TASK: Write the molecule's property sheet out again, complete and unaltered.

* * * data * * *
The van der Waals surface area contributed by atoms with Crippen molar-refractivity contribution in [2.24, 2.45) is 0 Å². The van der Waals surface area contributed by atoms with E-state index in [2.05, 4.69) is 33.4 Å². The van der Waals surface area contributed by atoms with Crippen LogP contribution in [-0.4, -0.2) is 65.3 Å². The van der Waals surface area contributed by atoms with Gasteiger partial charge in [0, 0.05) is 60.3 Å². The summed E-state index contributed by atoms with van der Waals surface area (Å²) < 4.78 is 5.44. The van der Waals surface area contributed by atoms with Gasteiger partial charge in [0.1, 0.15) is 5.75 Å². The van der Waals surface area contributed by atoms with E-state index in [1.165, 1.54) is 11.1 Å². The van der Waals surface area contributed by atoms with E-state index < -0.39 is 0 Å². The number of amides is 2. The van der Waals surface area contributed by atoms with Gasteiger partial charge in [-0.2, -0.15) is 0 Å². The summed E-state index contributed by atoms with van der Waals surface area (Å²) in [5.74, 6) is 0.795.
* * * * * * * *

The van der Waals surface area contributed by atoms with Crippen molar-refractivity contribution in [2.24, 2.45) is 0 Å². The van der Waals surface area contributed by atoms with E-state index in [2.05, 4.69) is 33.4 Å². The van der Waals surface area contributed by atoms with Crippen LogP contribution in [-0.4, -0.2) is 65.3 Å². The van der Waals surface area contributed by atoms with Gasteiger partial charge in [0, 0.05) is 60.3 Å². The summed E-state index contributed by atoms with van der Waals surface area (Å²) < 4.78 is 5.44. The van der Waals surface area contributed by atoms with Gasteiger partial charge in [0.1, 0.15) is 5.75 Å². The van der Waals surface area contributed by atoms with E-state index in [1.165, 1.54) is 11.1 Å². The van der Waals surface area contributed by atoms with E-state index < -0.39 is 0 Å². The number of amides is 2. The van der Waals surface area contributed by atoms with Gasteiger partial charge in [-0.2, -0.15) is 0 Å². The summed E-state index contributed by atoms with van der Waals surface area (Å²) in [5.74, 6) is 0.795.